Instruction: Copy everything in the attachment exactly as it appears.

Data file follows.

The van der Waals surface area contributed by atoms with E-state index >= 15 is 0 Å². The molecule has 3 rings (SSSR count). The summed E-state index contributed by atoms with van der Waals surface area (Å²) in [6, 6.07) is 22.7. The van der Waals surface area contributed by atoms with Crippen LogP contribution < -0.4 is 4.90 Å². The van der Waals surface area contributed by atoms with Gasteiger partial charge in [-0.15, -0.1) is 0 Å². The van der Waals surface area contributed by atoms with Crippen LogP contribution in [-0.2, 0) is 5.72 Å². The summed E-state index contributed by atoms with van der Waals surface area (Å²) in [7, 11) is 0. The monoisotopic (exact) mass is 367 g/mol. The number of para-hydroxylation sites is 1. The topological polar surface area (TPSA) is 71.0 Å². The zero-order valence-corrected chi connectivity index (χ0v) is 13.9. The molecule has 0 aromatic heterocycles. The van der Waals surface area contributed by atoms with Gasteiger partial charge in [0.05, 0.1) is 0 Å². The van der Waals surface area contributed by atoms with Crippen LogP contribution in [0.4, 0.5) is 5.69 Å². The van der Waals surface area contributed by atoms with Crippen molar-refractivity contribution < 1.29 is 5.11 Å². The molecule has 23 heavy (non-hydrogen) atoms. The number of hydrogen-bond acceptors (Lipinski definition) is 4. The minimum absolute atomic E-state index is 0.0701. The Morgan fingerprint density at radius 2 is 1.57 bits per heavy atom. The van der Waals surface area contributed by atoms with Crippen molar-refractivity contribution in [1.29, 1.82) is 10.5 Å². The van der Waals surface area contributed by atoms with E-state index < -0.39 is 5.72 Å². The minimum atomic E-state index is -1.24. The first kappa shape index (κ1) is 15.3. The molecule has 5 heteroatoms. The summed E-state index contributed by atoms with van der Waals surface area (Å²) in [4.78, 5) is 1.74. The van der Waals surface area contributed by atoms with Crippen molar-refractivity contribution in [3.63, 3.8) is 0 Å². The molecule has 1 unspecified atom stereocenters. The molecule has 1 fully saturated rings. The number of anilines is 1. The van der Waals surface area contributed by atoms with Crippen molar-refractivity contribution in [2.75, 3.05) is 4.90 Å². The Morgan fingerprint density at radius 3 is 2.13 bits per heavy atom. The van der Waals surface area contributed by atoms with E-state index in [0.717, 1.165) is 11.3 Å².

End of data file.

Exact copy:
The van der Waals surface area contributed by atoms with E-state index >= 15 is 0 Å². The molecule has 3 rings (SSSR count). The summed E-state index contributed by atoms with van der Waals surface area (Å²) in [6, 6.07) is 22.7. The van der Waals surface area contributed by atoms with Crippen LogP contribution < -0.4 is 4.90 Å². The van der Waals surface area contributed by atoms with Gasteiger partial charge in [-0.15, -0.1) is 0 Å². The van der Waals surface area contributed by atoms with Crippen LogP contribution in [-0.2, 0) is 5.72 Å². The summed E-state index contributed by atoms with van der Waals surface area (Å²) in [7, 11) is 0. The monoisotopic (exact) mass is 367 g/mol. The number of para-hydroxylation sites is 1. The topological polar surface area (TPSA) is 71.0 Å². The zero-order valence-corrected chi connectivity index (χ0v) is 13.9. The molecule has 0 aromatic heterocycles. The van der Waals surface area contributed by atoms with Gasteiger partial charge in [0.05, 0.1) is 0 Å². The van der Waals surface area contributed by atoms with Crippen LogP contribution in [0.4, 0.5) is 5.69 Å². The van der Waals surface area contributed by atoms with Crippen molar-refractivity contribution < 1.29 is 5.11 Å². The molecule has 23 heavy (non-hydrogen) atoms. The number of hydrogen-bond acceptors (Lipinski definition) is 4. The minimum absolute atomic E-state index is 0.0701. The Morgan fingerprint density at radius 2 is 1.57 bits per heavy atom. The van der Waals surface area contributed by atoms with Crippen molar-refractivity contribution in [1.29, 1.82) is 10.5 Å². The van der Waals surface area contributed by atoms with E-state index < -0.39 is 5.72 Å². The minimum atomic E-state index is -1.24. The first kappa shape index (κ1) is 15.3. The molecule has 5 heteroatoms. The summed E-state index contributed by atoms with van der Waals surface area (Å²) in [4.78, 5) is 1.74. The van der Waals surface area contributed by atoms with Crippen molar-refractivity contribution in [3.63, 3.8) is 0 Å². The molecule has 1 unspecified atom stereocenters. The molecule has 1 fully saturated rings. The number of anilines is 1. The van der Waals surface area contributed by atoms with Crippen molar-refractivity contribution in [2.75, 3.05) is 4.90 Å². The Morgan fingerprint density at radius 3 is 2.13 bits per heavy atom. The van der Waals surface area contributed by atoms with E-state index in [0.717, 1.165) is 11.3 Å².